We are at the end of the first week, and things have moved slowly and cautiously. This is as it should be. Participants are learning the proper use of tools and how to “read” the soil. Even experienced excavators are getting their bodies back into excavation mode, digging for hours or trekking up the trail to the site. But we are all looking forward to week 2 for day by day we gain more understanding of the nature of the place. The key to understanding the sacred landscape is the dried-up lake bed, now a meadow, that is backed by a forested mountain, Monte Gradi. The site looks to the north, and were it not for the trees we would have a sweeping vista of the foothills of the Apennines.
The lake is surrounded by woods, but it clear from the variety of trees (chestnut, cherry, hazelnut, etc.) that the area was once carefully tended. What it might have looked like in Etruscan times is, of course, one of our major research questions. The majestic chestnut trees, some of them hundreds of years old, are most certainly more recent interlopers.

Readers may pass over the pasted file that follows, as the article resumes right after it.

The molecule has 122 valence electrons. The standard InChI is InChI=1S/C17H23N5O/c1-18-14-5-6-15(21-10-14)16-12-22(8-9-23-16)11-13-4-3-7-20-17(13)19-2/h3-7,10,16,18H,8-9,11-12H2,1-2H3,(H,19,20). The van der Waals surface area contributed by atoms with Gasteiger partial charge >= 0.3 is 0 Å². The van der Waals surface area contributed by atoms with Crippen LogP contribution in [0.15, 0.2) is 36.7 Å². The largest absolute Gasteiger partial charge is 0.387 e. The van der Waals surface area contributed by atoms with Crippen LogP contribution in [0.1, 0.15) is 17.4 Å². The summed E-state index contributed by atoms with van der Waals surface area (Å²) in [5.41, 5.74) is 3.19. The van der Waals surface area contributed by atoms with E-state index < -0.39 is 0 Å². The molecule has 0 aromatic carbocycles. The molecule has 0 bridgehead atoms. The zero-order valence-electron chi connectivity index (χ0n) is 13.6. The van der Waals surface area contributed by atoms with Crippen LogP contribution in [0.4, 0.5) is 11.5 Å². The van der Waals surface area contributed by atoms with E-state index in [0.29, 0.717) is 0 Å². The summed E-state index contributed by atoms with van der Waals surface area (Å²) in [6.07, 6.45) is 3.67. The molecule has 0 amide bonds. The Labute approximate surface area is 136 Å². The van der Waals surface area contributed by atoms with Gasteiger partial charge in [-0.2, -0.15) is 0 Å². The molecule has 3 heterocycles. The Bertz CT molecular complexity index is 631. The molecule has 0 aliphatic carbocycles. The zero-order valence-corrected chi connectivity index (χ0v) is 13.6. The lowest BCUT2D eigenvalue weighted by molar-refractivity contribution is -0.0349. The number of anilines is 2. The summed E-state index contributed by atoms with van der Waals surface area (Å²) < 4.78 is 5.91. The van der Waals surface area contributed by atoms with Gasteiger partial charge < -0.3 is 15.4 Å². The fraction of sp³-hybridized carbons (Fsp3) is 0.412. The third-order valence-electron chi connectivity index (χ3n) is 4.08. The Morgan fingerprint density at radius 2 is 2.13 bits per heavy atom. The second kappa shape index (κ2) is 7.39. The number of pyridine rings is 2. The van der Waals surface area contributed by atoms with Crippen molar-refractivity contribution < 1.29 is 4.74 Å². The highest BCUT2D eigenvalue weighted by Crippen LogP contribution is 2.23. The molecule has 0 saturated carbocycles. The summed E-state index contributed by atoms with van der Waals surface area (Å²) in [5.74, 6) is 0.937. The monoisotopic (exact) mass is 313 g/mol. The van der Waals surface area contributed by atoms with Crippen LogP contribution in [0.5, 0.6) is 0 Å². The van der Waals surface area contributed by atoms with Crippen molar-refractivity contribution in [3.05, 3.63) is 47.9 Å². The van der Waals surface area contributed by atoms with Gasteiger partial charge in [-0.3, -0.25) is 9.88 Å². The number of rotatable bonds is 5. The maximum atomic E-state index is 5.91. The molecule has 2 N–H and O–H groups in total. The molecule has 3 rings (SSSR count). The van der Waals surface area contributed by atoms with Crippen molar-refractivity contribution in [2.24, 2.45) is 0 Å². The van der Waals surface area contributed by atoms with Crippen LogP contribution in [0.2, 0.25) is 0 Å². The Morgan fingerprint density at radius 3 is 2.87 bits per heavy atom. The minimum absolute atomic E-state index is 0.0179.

At the end of the first week the rhythms of excavation life have standardized. At the Albergo Piccola Firenze the group meets for breakfast at 6:00 and leaves for the site at 6:30. I am staying at my place in Vicchio, so I leave at 6:00 and drive through the Alto Mugello over the Futa pass where I meet the group at 6:45. Heavy materials are loaded in the back of our trusty Dacia Duster.
The Duster can make it up the sometimes hellish road and then the trail all the way up to the lake. Before attempting that feat, I find it wise to stop at the Zodiac Bar in Roncobilaccio. The Zodiac is the last bit of civilization before going up to the site. It is a place now dear to my heart, for it is here that we gathered in February 2017 for my first reconnaissance, trekking up through the snow to Albagino, and since then it has been the meeting point for anyone visiting our project.
It is directly under the Autostrada (the A1) as it passes through the highest point of the Apennines. Above us tower the great engineering miracle of the 1960s Italy, the huge arches of the A1 overpass, a place once famous and feared throughout central Italy for the enormous traffic jams that were common before a new section of the A1 was completed just a few years ago. The Zodiac is the kind of place that only a field archaeologist would love, frequented by locals, either grizzled old men who sit at the cheap plastic tables on the porch all day, playing scopa or briscola, or by the workmen and emergency crews who frequent the upper reaches of the Autostrada. It is the perfect place for a 7 AM Cappuccino.
You will have noticed that I have not talked much about the archaeology. More about that next week. It looks promising.
Friday, July 13, 2018